If all the current proposals go through, India’s higher education system will look something like this in 2020. At the top — if within the Indian system at all — will be a university of south Asia, a notionally international body coming up near Delhi. It will be funded chiefly by the India government at ‘international levels’ — that is, surpassing those in India’s own institutions. One rung down will be 14 ‘world-class’ or national universities. The third caste will comprise the brahmins of yore, the Central universities — at least one in each state, including 16 new ones. Bottom of the heap will be the state universities, now officially relegated to a lower tier of facilities and achievement. Alongside this four-tier government-funded system will be a parallel order of private universities (including extension campuses and franchisees of foreign universities), with its own hierarchy which is just beginning to take shape.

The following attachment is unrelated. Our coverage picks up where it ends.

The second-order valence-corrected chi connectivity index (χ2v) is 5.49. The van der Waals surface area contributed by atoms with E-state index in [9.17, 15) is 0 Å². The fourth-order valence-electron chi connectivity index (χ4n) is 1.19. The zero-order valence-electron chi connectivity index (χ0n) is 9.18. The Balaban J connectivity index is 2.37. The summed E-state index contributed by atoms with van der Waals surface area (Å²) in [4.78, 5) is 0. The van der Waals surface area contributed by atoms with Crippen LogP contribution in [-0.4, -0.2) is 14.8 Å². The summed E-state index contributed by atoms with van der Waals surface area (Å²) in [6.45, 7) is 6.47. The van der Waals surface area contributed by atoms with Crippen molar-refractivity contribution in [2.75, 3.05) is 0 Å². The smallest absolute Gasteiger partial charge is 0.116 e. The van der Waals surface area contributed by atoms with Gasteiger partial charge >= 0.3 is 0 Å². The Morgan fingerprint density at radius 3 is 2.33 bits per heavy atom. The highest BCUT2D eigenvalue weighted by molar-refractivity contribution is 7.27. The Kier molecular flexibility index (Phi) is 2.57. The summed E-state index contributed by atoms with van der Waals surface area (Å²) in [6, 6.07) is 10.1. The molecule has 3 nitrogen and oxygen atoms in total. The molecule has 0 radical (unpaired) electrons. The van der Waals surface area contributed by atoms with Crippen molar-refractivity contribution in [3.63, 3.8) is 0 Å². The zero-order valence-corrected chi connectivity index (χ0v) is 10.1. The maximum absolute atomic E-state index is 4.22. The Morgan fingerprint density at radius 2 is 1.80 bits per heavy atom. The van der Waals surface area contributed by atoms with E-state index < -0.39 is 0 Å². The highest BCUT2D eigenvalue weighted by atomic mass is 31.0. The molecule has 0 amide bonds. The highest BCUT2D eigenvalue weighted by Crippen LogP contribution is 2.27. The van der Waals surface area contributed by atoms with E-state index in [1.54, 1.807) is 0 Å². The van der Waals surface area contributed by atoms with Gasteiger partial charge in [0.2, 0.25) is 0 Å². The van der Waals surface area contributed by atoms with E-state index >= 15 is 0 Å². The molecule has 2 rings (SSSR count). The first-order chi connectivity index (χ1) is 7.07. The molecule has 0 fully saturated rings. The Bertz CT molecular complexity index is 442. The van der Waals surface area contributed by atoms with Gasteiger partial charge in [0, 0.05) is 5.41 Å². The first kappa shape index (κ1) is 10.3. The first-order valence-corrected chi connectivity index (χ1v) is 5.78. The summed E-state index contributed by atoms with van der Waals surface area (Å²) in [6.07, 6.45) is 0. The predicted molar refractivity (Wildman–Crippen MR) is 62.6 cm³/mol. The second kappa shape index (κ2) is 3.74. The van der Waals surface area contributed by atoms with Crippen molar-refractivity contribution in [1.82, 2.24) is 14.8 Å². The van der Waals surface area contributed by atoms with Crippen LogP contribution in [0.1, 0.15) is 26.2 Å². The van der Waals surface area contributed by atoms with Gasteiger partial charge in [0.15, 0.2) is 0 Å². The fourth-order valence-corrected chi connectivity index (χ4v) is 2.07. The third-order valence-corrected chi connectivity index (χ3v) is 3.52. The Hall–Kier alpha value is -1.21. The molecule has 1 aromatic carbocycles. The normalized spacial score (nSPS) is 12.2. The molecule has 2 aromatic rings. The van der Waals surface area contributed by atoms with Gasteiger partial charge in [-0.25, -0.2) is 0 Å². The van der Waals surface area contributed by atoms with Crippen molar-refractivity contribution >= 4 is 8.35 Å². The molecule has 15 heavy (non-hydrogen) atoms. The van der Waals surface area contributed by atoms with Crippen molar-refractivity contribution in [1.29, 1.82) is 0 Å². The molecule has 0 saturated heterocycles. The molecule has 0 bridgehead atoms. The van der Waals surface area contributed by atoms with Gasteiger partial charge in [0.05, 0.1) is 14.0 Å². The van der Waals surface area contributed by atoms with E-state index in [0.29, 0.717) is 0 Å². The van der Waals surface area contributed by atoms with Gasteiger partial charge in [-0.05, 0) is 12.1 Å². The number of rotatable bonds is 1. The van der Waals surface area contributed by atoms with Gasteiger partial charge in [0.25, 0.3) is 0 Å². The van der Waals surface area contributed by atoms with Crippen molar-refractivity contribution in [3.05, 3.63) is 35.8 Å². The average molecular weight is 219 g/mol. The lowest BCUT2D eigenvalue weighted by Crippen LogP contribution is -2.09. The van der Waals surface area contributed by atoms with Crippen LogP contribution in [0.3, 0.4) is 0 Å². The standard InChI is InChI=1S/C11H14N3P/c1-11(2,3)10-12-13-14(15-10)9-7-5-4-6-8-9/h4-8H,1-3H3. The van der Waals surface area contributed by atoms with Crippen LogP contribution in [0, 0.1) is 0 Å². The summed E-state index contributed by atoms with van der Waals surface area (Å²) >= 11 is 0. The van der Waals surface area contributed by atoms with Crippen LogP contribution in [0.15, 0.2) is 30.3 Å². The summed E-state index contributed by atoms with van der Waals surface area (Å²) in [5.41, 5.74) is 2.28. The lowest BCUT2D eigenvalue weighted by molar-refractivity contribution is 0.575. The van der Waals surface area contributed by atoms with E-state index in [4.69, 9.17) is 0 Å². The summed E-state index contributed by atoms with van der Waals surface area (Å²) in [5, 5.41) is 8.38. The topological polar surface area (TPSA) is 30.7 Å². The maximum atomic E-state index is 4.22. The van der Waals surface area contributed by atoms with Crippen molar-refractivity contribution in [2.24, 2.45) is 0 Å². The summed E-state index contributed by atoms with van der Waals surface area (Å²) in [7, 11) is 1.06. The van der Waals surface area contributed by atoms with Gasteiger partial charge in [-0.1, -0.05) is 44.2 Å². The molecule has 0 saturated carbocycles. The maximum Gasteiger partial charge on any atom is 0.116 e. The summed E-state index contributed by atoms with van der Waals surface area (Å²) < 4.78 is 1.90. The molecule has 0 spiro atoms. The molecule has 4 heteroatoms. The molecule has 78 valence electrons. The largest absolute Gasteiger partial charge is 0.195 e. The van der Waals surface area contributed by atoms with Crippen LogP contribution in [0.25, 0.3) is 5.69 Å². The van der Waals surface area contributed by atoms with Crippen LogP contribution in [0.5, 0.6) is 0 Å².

As it is, state universities are lamentably ill-funded. The UGC spends only 10 per cent of its money on them. Calcutta University received only Rs 5 crore over five years as tenth plan assistance, Jadavpur University Rs 7 crore. This was not owing to any shortcoming on their part: during the same period, they were among the nine universities in the land credited with ‘potential for excellence’. They are also among the 50 institutions (only some 20 of them universities) producing over 50 per cent of the nation’s research. No, the paltry grants were due to a self-perpetuating system of discriminatory Central funding.

State governments too are niggardly with academic funding even when not poor: flourishing states like Gujarat, Maharashtra and Andhra Pradesh have sorry records in this respect. The overall deprivation of state universities is nothing new. But the new institutional hierarchy will perpetuate it, so hobbling their status and morale that they cannot develop the ‘potential for excellence’ they may already have attained. Simultaneously, universities in the privileged categories can step up the relatively lavish spending, and even waste, already apparent in a few.